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Tuesday, April 23, 2024
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Coach Tip Tuesday: The Case for Walking

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Walking.  It’s the simplest form of physical activity.  It’s how we move from place to place in our daily lives.  In so many ways, we take the ability to walk for granted.  Walking has been shown to be one of the best activities humans can do for their overall health and wellness.  Perhaps surprisingly, walking has an important place in the lives of endurance athletes, too.

It’s probably one of the more common misconceptions that endurance athletes make: They think that they don’t need to consider walking or how much they are moving throughout their activities of daily living because they are completing workouts and training for their goals.  And while workouts are very important for athletes, how they move through the rest of their lives matters, too.

Exercise is a New Thing for Humans

Exercise as we know it is a relatively recent phenomenon when you consider the history of our species.  While there are historical records going back thousands of years that indicate that humans did train for athletic events (the Ancient Greeks are one such group who did this), it really wasn’t until the turn of the 20th Century that athletic competitions became more widespread and culturally significant.  (Specifically, we can trace this back to the reintroduction of the Olympic Games in 1896.)

As the century turned, athletics started to take on a form that we would recognize today.  Sports, events, and teams shifted from being playful and recreational to becoming more organized.  People trained specifically for events and competitions with performance outcomes in mind.   At the same time, the Second Industrial Revolution was happening around the world, which changed a lot of things culturally.  While people were still doing physical jobs, more and more people were working in factories and in cities.  This represented a shift away from the more rural and agricultural lifestyle that had preceded this time period for literally thousands of years.

World War I and World War II brought more changes and industrialization to the world, and more and more people flocked to cities to find education, jobs, and opportunities.  Due to a lot of factors, including the rapid development of transportation and communication technologies, modern organizational methods for operating large businesses were developed and enabled larger groups of humans to work collectively for one business/employer in a way that they hadn’t before.  

By the mid-late 20th Century, so much had changed.  How we worked was completely different, and wasn’t nearly as strenuous or dangerous as it had been even just 100 years earlier.  How we moved around our communities was completely different; we were using machines (automobiles) and mass transit to get from place to place instead of moving under our own power.  Mass production of food and the rise of the supermarket meant we didn’t even have to really work for our food.  For literally thousands of years, homo sapiens had had to move under their own power in their daily lives to find food, adequate shelter, and to keep themselves safe.  As we developed steady food supplies, long-term shelter, and were able to keep ourselves safe from other animals, we began moving less than our ancestors in every facet of our lives.  As a result of all of this, we began spending much more time indoors than we ever had as a species before.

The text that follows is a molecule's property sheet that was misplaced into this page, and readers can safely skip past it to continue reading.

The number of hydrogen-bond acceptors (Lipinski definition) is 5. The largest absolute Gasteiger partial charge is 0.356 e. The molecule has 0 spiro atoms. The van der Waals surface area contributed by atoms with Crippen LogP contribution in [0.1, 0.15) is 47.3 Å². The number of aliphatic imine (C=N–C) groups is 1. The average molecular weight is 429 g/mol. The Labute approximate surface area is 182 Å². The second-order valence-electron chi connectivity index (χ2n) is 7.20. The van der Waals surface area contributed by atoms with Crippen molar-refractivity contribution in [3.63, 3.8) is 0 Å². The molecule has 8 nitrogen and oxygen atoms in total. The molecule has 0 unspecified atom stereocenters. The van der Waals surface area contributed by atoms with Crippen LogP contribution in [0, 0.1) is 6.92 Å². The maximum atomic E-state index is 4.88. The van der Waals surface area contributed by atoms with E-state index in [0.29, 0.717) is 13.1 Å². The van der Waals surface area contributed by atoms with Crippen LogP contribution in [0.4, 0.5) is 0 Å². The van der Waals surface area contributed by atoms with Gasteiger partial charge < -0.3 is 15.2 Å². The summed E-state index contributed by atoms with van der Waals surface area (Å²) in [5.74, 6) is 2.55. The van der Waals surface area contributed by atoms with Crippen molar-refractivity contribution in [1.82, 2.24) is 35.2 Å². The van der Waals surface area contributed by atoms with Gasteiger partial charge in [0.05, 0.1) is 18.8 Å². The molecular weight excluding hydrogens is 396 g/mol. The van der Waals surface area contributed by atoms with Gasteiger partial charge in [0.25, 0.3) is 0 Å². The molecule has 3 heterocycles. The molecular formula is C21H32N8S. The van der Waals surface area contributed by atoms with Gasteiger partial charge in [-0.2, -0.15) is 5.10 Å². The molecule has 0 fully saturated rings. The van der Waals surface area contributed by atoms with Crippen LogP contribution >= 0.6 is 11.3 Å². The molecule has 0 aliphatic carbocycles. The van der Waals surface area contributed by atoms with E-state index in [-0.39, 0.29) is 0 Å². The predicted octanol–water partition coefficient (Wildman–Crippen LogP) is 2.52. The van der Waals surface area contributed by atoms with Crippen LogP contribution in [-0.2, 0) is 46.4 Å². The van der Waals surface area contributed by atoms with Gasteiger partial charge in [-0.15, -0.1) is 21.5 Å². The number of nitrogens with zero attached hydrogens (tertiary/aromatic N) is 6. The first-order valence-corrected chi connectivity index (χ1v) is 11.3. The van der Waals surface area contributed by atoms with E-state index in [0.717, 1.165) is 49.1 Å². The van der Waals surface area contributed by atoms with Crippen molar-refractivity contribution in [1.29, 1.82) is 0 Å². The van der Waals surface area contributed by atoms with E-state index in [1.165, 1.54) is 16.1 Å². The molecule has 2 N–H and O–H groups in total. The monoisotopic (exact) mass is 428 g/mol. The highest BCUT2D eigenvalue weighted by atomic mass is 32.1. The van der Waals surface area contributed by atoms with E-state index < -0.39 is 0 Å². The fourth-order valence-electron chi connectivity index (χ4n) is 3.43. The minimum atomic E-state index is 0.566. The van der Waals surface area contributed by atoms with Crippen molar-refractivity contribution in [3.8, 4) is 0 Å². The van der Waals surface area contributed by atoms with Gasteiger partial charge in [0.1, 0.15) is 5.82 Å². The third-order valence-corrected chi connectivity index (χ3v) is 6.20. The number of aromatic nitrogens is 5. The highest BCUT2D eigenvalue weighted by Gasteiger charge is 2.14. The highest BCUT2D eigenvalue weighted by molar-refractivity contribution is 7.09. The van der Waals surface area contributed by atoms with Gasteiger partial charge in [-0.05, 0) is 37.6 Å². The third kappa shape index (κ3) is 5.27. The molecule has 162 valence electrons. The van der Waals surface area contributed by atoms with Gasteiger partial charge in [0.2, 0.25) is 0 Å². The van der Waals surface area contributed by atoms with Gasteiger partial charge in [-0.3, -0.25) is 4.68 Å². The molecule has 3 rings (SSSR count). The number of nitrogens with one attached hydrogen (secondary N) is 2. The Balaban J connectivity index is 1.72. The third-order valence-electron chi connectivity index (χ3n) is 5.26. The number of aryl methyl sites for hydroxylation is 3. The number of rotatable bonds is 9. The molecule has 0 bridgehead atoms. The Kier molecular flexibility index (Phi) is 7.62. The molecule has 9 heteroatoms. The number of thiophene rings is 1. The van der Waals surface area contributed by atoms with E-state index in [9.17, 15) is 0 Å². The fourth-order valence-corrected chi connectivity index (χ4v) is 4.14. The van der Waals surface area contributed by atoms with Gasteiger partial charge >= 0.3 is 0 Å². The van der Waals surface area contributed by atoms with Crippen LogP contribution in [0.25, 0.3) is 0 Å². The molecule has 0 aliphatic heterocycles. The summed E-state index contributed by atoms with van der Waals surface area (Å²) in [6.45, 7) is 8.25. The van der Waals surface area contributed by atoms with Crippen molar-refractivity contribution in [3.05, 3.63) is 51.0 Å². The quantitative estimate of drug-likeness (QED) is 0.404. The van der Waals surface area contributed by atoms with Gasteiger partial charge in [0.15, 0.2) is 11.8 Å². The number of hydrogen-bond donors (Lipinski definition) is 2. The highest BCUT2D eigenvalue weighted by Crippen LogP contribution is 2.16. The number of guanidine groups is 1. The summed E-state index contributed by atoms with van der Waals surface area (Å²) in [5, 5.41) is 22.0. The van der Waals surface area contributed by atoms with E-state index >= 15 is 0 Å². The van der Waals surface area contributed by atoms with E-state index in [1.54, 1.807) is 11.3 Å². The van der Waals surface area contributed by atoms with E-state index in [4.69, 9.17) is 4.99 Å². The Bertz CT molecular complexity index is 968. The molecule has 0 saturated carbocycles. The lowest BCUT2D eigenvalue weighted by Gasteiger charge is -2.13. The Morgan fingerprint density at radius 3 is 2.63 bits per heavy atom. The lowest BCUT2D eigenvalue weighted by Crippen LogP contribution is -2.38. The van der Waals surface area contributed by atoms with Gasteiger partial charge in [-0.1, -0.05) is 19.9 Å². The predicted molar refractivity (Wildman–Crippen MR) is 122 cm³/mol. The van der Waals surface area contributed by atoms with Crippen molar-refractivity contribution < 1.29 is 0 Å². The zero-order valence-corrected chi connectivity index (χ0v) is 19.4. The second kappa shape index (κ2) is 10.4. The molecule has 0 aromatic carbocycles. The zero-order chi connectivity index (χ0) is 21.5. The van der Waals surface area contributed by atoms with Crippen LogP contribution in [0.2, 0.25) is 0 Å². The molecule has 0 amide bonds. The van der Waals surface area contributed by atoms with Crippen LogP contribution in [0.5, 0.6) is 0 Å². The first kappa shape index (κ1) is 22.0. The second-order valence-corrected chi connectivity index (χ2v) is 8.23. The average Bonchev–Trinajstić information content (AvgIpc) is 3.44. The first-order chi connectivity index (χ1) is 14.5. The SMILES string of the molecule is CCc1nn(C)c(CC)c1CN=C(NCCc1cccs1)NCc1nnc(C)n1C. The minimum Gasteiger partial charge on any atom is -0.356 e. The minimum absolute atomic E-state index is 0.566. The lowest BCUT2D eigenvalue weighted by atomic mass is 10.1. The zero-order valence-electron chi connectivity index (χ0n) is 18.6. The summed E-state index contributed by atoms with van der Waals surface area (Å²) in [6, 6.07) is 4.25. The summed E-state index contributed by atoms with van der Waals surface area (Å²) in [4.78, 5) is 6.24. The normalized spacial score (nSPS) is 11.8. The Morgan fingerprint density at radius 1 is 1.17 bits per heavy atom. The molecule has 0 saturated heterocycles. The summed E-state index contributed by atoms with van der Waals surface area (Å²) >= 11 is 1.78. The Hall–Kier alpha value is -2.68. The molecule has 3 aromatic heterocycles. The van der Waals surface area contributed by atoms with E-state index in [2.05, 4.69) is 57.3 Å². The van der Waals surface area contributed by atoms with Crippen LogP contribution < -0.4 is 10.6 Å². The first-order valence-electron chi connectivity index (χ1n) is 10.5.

As the 20th Century progressed on, our need to move throughout our activities of daily living decreased and our time indoors increased, and thus the concept of exercise rose.  Without movement as an integral part of our daily existence, we needed to find a way to move our bodies to keep them healthy, agile, and strong.  Getting in movement in the form of a dedicated session daily or a few times per week became the way that we moved our bodies.  And, thus, exercise as we know it was born.

Why Does Exercise’s Genesis Matter?

The origins of exercise as we know it is important to acknowledge and consider because 120 years is not a sufficient amount of time to have evolved away from needing to move the way we did for thousands of years.  In fact, I’d actually make the argument that we don’t want to evolve away from this…we could very well end up like the humans in Disney/Pixar’s WALL-E who are unable to stand or move on their own!

The World Health Organization estimates that insufficient physical activity is the fourth-leading cause of death in the world, related to 3.2 million deaths per year worldwide.  20% of all humans are physically inactive and 81% of adolescents have an insufficient amount of physical activity.  The decline in movement and the rise in sedentary lifestyles is literally killing us.

While endurance athletes may be doing workouts (and therefore moving a bit more than other people), the hard truth is that even endurance athletes might be sedentary people if the only movement they get in their lives comes via their training workouts.  I encourage all of the athletes I work with to move more than just when they are doing their training workouts.  Specifically, I encourage athletes to walk on a daily basis.